“Effective Teachers Key to Achieving Educational Equity Success”

This is the eighth in a series on achieving educational equity. Please refer to the initial post and explore articles on school finance, student discipline, advanced education, school closures, homework, and grading.

Education reformers previously held a firm belief that the achievement gap stemmed partly from a disparity in teacher quality. Documented in the Education Trust’s influential 1998 paper Good Teaching Matters, the prevailing sentiment was that more qualified teachers gravitated towards affluent schools, leaving high-poverty schools with less experienced educators. The inequitable funding structure, along with human resources practices and collective bargaining agreements, exacerbated this issue, prioritizing adult preferences over the needs of low-income and minority students.

The root cause of this disparity was discernible. Affluent districts had more resources and could offer higher salaries, leading experienced educators to the more privileged schools, leaving rookies to fill positions in high-poverty schools.

However, over the past twenty-five years, an expanding body of research has added complexity to this narrative.

Recent insights revealed that traditional measures of teacher quality, such as certification status and years of experience, are inadequate indicators of effectiveness, as concluded in studies. These metrics have limited relationship to student outcomes, with research suggesting that only three percent of teacher effectiveness can be attributed to these factors.

Moreover, the concept of an “effective teacher” is contentious, with evidence suggesting that teachers’ effectiveness varies across schools and student demographics. Studies show that Black teachers are more successful with Black students than their White counterparts.

Contrary to prior beliefs, some studies argue that the teacher effectiveness gap is non-existent when effectiveness is measured by consistent student achievement gains.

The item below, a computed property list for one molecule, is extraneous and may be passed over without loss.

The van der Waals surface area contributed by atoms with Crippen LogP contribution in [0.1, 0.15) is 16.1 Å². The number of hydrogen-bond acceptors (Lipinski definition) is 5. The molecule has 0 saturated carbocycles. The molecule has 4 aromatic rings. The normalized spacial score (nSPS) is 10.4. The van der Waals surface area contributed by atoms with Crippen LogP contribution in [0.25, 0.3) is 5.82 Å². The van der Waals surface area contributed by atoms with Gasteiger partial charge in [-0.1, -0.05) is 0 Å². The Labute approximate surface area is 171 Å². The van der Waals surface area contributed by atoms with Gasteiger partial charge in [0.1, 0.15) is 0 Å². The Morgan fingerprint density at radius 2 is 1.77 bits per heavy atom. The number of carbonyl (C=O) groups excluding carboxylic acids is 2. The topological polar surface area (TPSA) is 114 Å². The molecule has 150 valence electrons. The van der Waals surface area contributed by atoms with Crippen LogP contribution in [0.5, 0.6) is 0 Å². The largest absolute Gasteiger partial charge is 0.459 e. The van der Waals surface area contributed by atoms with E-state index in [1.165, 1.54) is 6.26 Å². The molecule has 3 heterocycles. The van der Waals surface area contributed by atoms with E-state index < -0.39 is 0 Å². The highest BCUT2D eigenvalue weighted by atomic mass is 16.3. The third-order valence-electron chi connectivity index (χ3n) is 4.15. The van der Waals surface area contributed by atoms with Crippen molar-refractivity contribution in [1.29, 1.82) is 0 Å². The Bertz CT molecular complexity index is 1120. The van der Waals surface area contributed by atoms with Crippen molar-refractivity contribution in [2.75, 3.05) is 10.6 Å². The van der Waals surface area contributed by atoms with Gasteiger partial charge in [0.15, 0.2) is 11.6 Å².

While evaluating teachers’ impact on students’ reading and math performance is common, assessing other subjects and factors like behavior and graduation rates remains a challenge. Current evaluations lack comprehensiveness, hindering the identification of disparities in subject-specific teacher quality.

Despite these challenges, progress is possible through targeted efforts like Washington, D.C.’s IMPACT system, which exemplifies a robust teacher evaluation approach that prioritizes equitable distribution of effective teachers.

IMPACT’s iterative improvements and precise evaluation criteria have proven beneficial, enhancing teacher effectiveness, diversity, and student outcomes.

Adopting similar systems in districts committed to equity can ensure all students receive quality instruction.

Implementing bold reforms like IMPACT encounters political obstacles, particularly resistance from unions striving to protect all members, even mediocre teachers. Overcoming these barriers necessitates a collective effort toward equitable teacher deployment.

In the absence of comprehensive evaluation systems, incentivizing teachers to work in high-need schools through financial incentives can drive positive change. By increasing salaries in challenging schools, districts like Houston are attracting top talent to address educational disparities.

While measuring teacher effectiveness beyond core subjects remains a challenge, enhancing teacher compensation in underserved schools is a crucial step towards achieving true equity.

Regardless of political affiliation, a concerted investment in addressing teacher quality disparities is essential for advancing educational equity. It’s time for actionable commitments to align with professed values.

Michael J. Petrilli is president of the Thomas B. Fordham Institute, visiting fellow at Stanford University’s Hoover Institution, and an executive editor of Education Next.

This post originally appeared on the Fordham Institute’s Flypaper blog.

The post Doing Educational Equity Right: Effective Teachers appeared first on Education Next.

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